Manoubia Bouazizi gestures after casting her ballot at a polling station in Marsa district, north of Tunis, Tunisia, October 23, 2011. Manoubia Bouazizi, the mother of Mohamed Bouazizi, the Tunisian man who set himself on fire in an act of protest that inspired the Arab Spring, urged the new leaders the country is electing to honor her son's sacrifice by helping poor people like him.
Photo: Jamal Saidi/Reuters
An anti-government protester shows a cartoon depicting Arab leaders as babies during a rally to demand the ouster of Yemen's President Ali Abdullah Saleh, in Sanaa, May 15, 2011. Top row (L-R) Algeria's President Abdelaziz Bouteflika, Libyan's leader Muammar Gaddafi, Morocco's King Mohamed and Jordan's King Abdullah. Bottom row (L-R) Yemen's President Ali Abdullah Saleh, former Egyptian President Hosni Mubarak and former Tunisian President Zine al-Abidine Ben Ali. At top is Saudi Arabia's King Abdullah.
Photo: Ahmed Jadallah/Reuters
A girl raises her hand with her fingers painted with flags of Yemen, Egypt, Syria, Tunisia and Libya as she marches during a demonstration to demand the ouster of Yemen's President Ali Abdullah Saleh in the southern city of Taiz, June 22, 2011.
Photo: Khaled Abdullah/Reuters
Protesters hold a banner during a demonstration in Cairo, January 30, 2011. Egyptian opposition leader Mohamed ElBaradei told thousands of protesters in central Cairo that an uprising against Hosni Mubarak's rule "cannot go back."
Photo: Asmaa Waguih/Reuters
A boy attends a protest against Libya's Muammar Gaddafi in Benghazi, March 8, 2011.
Photo: Suhaib Salem/Reuters
Anti-government protesters form the words "Game Over" with bricks as they block the roads from riot police at the junction of Bahrain Financial Harbour in Manama, March 14, 2011. Its worst unrest since the 1990s gripped Bahrain after protesters took to the streets, inspired by uprisings that toppled the leaders of Egypt and Tunisia.
Photo: Hamad I Mohammed/Reuters
Syrian refugee children emerge from the medical tent in a Syrian refugee camp in the Turkish border town of Yayladagi in Hatay province, June 12, 2011. Syrian tanks and helicopters shelled and machine-gunned a northern town, residents said, in a drive to crush an uprising against President Bashar al-Assad that has led thousands of refugees to flee to Turkey.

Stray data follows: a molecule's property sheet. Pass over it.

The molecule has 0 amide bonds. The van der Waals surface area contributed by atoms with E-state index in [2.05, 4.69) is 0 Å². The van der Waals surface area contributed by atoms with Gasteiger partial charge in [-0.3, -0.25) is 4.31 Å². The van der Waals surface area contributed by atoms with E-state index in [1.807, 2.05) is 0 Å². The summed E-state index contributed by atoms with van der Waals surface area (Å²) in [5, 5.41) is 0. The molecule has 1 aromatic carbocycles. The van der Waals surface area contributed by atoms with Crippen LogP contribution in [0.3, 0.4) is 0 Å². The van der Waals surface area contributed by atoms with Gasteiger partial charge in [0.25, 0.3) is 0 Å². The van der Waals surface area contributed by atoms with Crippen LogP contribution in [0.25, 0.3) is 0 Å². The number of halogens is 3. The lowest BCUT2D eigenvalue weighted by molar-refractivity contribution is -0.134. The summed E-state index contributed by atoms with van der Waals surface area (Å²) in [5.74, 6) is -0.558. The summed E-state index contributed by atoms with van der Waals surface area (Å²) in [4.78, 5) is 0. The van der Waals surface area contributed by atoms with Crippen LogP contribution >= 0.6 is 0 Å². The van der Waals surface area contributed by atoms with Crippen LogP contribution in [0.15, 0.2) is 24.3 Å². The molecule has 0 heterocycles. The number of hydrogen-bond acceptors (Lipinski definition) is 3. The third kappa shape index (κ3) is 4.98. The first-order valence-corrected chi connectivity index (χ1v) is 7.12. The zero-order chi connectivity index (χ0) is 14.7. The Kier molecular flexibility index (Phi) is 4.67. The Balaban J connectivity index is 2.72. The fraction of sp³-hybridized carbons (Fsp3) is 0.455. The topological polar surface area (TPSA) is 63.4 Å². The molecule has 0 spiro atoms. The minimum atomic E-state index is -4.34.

Photo: Osman Orsal/Reuters
An anti-government protester holds a sign on which reads "Corrupted system" during a demonstration in Algiers, February 19, 2011. Algerian police in riot gear surrounded about 500 protesters trying to stage a march through the capital inspired by uprisings in other parts of the Arab world in defiance of a ban.
Photo: Zohra Bensemra/Reuters
A protester plays his guitar among Kurdish security forces during a demonstration in Sulaimaniya, 160 miles northeast of Baghdad, February 25, 2011. Thousands of Iraqis took to the streets to protest corruption and a lack of basic services in a nationwide "Day of Rage" inspired by uprisings around the Arab world.
Photo: Jamal Penjweni/Reuters
An anti-government protester stands under a Jordanian flag as he participates in a demonstration after Friday prayers in Amman, March 18, 2011. Hundreds of Jordanians marched through the Jordanian capital, demanding democratic reforms and an end to official corruption in a protest inspired by uprisings around the Arab world.
Photo: Muhammad Hamed/Reuters
An anti-constitution supporter argues with a pro-monarchy activist during a demonstration after King Mohammed VI announced proposals for constitutional amendments in Casablanca, Morocco, June 19, 2011. Several thousand people marched through Morocco's biggest city to protest that constitutional reforms unveiled by King Mohammed have not gone far enough.
A protester holds up a spent bullet casing, which he says is from anti-riot police firing their weapons into the air to disperse demonstrators in the northern industrial town of Sohar in Oman, March 1, 2011. Omani troops fired in the air, wounding one person, when they moved in to disperse a crowd demanding jobs and political reforms near the northern port of Sohar, during the fourth day of protests, witnesses said.
Photo: Jumana El-Heloueh/Reuters
Metal fences are erected at the main square in Kuwait City, May 27, 2011. Protesters gathered in a "day of rage" asking for the removal of Prime Minister Shaikh Nasser Al Mohammad Al Sabah, local media reported.
Photo: Stephanie McGehee/Reuters
A relative of an inmate in Roumieh prison burns tires during a protest, at Mar Mikhael area in Beirut, Lebanon, November 1, 2011. Relatives of inmates in Roumieh prison blocked roads in several areas across the country protesting lengthy detentions without trial, and demanding inmates' release.
Photo: Mohamed Azakir/Reuters
31 Out and Proud Gay Celebrities
Finally confirming what many suspected all along, Anderson Cooper
came out of the closet Monday in a letter addressed to blogger Andrew Sullivan.
"The fact is, I'm gay," Cooper wrote, adding he hadn't confirmed the speculation for years to protect his privacy—and his personal safety. As a journalist, Cooper has made a name for himself by traveling to the latest crisis zones and global hot spots.
And he's not alone. These famous faces are using their fame to send the message that everyone can live a happy and fulfilled life without hiding who he or she is.
All photos: Getty Images
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